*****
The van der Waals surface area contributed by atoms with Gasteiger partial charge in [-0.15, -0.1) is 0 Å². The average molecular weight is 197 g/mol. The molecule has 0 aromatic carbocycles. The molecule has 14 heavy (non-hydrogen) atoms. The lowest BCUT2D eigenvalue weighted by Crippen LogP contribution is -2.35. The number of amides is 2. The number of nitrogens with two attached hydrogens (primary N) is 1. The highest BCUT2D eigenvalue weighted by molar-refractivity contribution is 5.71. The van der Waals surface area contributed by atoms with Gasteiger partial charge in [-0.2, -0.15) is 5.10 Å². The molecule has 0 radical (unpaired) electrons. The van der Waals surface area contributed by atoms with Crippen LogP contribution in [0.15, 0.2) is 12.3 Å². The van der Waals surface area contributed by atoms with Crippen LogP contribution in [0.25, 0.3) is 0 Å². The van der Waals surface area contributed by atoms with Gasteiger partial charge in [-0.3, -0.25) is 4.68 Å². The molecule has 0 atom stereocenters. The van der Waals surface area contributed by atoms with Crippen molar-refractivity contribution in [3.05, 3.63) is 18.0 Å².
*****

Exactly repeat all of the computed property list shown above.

The van der Waals surface area contributed by atoms with Gasteiger partial charge in [-0.15, -0.1) is 0 Å². The average molecular weight is 197 g/mol. The molecule has 0 aromatic carbocycles. The molecule has 14 heavy (non-hydrogen) atoms. The lowest BCUT2D eigenvalue weighted by Crippen LogP contribution is -2.35. The number of amides is 2. The number of nitrogens with two attached hydrogens (primary N) is 1. The highest BCUT2D eigenvalue weighted by molar-refractivity contribution is 5.71. The van der Waals surface area contributed by atoms with Gasteiger partial charge in [-0.2, -0.15) is 5.10 Å². The molecule has 0 radical (unpaired) electrons. The van der Waals surface area contributed by atoms with Crippen LogP contribution in [0.15, 0.2) is 12.3 Å². The van der Waals surface area contributed by atoms with Crippen LogP contribution in [0.25, 0.3) is 0 Å². The van der Waals surface area contributed by atoms with Gasteiger partial charge in [-0.3, -0.25) is 4.68 Å². The molecule has 0 atom stereocenters. The van der Waals surface area contributed by atoms with Crippen molar-refractivity contribution in [3.05, 3.63) is 18.0 Å².